Quantities, Number Units and Counting in gist

We have a simple and effective way in gist to represent a wide range of physical quantities such as ‘82 kg’, ‘3 meters’ and ‘20 minutes’.  Each quantity has a number and a unit, such as ‘meter’ or ‘second’.  In addition to these simple units, we have unit multiplication and division to represent more complex units, e.g. for speed and acceleration. A standard speed unit is meters per second [m/s] and a standard acceleration unit is meters per second per second [(m/s)/s] or simply  [m/s^2].

Physicists as well as business people like to avoid the inconvenience of working with very large or very small numbers like 1000 meters, or .00000001 meters (a trillionth of a meter).  If you counted to see if the number of zeros was correct, you understand the problem.  So we create units like kilometer and picometer and give them conversion factors.   This works for any kind of unit (time, electric current, mass).  Note that the standard units have a conversion of 1 (which in normal parlance, means there is no conversion necessary). See figure 1 for some examples.

Figure 1: Example Quantities

We also have found a need for counting units like dozen or gross. For example, a wine merchant stocks and sells cases of 12 bottles of wine, so counting in dozens is more convenient than counting single bottles of wine.  What is interesting is that we can use the exact same structure for representing ‘4 dozen’ or  ‘7 gross’ as we do for representing things like ‘82 kg’ and ‘20 minutes’.   Take ‘4 dozen’, the number is 4, and the unit is ‘dozen’ and the conversion is 12.

In gist there is also a way to represent percentages, which we have always treated as a ratio. After all, when speaking of a percentage, there is always an explicit or implicit ratio somewhere.  For example:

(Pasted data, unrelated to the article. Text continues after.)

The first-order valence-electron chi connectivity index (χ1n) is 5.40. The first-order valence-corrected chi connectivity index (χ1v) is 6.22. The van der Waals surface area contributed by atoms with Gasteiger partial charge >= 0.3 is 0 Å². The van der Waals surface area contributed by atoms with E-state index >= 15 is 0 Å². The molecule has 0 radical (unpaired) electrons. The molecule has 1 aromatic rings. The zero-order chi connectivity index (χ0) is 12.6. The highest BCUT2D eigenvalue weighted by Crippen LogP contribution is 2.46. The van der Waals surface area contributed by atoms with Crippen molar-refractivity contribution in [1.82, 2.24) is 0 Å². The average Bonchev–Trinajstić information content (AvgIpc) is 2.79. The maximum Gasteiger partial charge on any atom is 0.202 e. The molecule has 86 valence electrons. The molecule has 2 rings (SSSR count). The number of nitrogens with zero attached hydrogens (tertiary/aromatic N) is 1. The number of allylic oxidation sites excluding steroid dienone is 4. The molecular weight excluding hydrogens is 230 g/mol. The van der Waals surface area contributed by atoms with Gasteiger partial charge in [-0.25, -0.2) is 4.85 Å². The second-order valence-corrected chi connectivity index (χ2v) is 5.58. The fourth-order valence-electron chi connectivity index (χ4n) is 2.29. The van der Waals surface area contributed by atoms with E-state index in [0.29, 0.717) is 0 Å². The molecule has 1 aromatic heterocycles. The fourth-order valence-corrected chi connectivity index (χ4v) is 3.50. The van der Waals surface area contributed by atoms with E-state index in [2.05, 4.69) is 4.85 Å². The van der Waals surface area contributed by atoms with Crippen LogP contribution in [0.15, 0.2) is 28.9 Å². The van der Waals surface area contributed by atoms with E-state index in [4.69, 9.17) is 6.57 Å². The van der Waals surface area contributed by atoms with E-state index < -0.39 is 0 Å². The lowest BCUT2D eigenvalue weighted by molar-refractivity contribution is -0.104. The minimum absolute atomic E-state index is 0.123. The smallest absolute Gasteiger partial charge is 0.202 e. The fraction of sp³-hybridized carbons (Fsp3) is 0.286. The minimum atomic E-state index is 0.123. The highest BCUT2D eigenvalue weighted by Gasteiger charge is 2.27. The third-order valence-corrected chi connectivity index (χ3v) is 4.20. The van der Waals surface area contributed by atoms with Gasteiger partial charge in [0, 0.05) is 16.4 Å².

1. “Shipment A has only 65% as much oil as shipment B” corresponds to the ratio:
    (No. of barrels in shipment A) / (No of barrels in shipment B) = .65
  2. “There are 20% more grams of chocolate in the new package size” corresponds to the ratio:
    (NewQuantity – OldQuantity) / (OldQuantity) = .20

The units for the first example are barrels/barrels which cancel out leaving a pure number. Similarly, the units for the second example are grams/grams which again cancel out. In fact, every ratio unit that corresponds to a percentage will cancel out and leave a pure number. This means that although it may be useful to do so, we don’t need to represent gist:Percentage using a ratio unit.

Another thing that we never realized before is that, being a pure number,  a percentage can be represented in the same way we represent dozen or gross. The only difference is the conversion (12 vs. .01).  We can use this same structure to represent:

  • parts per million (ppm), used by toxicologists say to measure amounts of mercury in tuna
  • basis points (used by the Fed for describing interest rates)
    Investopedia defines a basis point as “a unit that is equal to 1/100 of 1%”

See figure 2 for the representational structures.


Figure 2: One structure for number units and ordinary units


Notice how ‘ 4 cm’ is very similar to ‘4 percent’:

  • to convert 4 cm to its standard unit, we multiply 4 by the conversion factor of .01 resulting in .04 meters
  • to convert 4 percent to its standard unit, we multiply 4 by the conversion factor of .01 resulting in .04 ??.

This means we can use the same computational mechanism to perform units conversion for pure numbers like 4 dozen and 4% as we do for ordinary physical quantities like 4 cm or 82 kg.

One question remains. Whereas we can readily see that the conversion factor for kilometer is based on the standard unit of meter, and the conversion factor for hour is based on the standard unit of second, what are the conversion factors of 12, .01 and .00001 (for dozen, percent and basis point) based on? What does it mean to have a standard unit for these pure numbers with a conversion of 1?